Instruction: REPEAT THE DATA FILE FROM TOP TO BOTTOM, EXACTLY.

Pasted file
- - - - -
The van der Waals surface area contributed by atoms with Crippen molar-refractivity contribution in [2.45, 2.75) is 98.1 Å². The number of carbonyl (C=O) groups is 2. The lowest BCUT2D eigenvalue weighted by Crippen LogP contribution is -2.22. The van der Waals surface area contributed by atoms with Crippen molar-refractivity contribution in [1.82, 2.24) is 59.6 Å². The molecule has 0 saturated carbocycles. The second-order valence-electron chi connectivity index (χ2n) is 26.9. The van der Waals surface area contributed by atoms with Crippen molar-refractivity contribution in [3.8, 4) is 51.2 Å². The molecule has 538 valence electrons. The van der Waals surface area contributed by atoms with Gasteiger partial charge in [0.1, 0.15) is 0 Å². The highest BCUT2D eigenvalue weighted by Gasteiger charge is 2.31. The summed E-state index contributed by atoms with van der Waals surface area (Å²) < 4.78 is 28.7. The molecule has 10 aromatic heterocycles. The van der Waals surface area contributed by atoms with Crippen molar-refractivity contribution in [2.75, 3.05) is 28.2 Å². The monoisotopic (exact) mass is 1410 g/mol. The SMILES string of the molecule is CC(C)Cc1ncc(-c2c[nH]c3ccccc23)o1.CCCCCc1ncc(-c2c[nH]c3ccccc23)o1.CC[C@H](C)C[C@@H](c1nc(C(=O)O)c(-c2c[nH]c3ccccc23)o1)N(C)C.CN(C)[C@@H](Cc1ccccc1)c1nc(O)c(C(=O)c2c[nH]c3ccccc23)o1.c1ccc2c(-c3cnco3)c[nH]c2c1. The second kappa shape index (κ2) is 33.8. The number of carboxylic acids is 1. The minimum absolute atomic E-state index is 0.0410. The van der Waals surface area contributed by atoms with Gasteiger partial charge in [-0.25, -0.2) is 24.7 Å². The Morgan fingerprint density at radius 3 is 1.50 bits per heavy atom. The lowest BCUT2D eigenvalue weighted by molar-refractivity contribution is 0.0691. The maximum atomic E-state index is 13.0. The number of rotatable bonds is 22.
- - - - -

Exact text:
The van der Waals surface area contributed by atoms with Crippen molar-refractivity contribution in [2.45, 2.75) is 98.1 Å². The number of carbonyl (C=O) groups is 2. The lowest BCUT2D eigenvalue weighted by Crippen LogP contribution is -2.22. The van der Waals surface area contributed by atoms with Crippen molar-refractivity contribution in [1.82, 2.24) is 59.6 Å². The molecule has 0 saturated carbocycles. The second-order valence-electron chi connectivity index (χ2n) is 26.9. The van der Waals surface area contributed by atoms with Crippen molar-refractivity contribution in [3.8, 4) is 51.2 Å². The molecule has 538 valence electrons. The van der Waals surface area contributed by atoms with Gasteiger partial charge in [0.1, 0.15) is 0 Å². The highest BCUT2D eigenvalue weighted by Gasteiger charge is 2.31. The summed E-state index contributed by atoms with van der Waals surface area (Å²) < 4.78 is 28.7. The molecule has 10 aromatic heterocycles. The van der Waals surface area contributed by atoms with Crippen molar-refractivity contribution in [2.75, 3.05) is 28.2 Å². The monoisotopic (exact) mass is 1410 g/mol. The SMILES string of the molecule is CC(C)Cc1ncc(-c2c[nH]c3ccccc23)o1.CCCCCc1ncc(-c2c[nH]c3ccccc23)o1.CC[C@H](C)C[C@@H](c1nc(C(=O)O)c(-c2c[nH]c3ccccc23)o1)N(C)C.CN(C)[C@@H](Cc1ccccc1)c1nc(O)c(C(=O)c2c[nH]c3ccccc23)o1.c1ccc2c(-c3cnco3)c[nH]c2c1. The second kappa shape index (κ2) is 33.8. The number of carboxylic acids is 1. The minimum absolute atomic E-state index is 0.0410. The van der Waals surface area contributed by atoms with Gasteiger partial charge in [-0.25, -0.2) is 24.7 Å². The Morgan fingerprint density at radius 3 is 1.50 bits per heavy atom. The lowest BCUT2D eigenvalue weighted by molar-refractivity contribution is 0.0691. The maximum atomic E-state index is 13.0. The number of rotatable bonds is 22.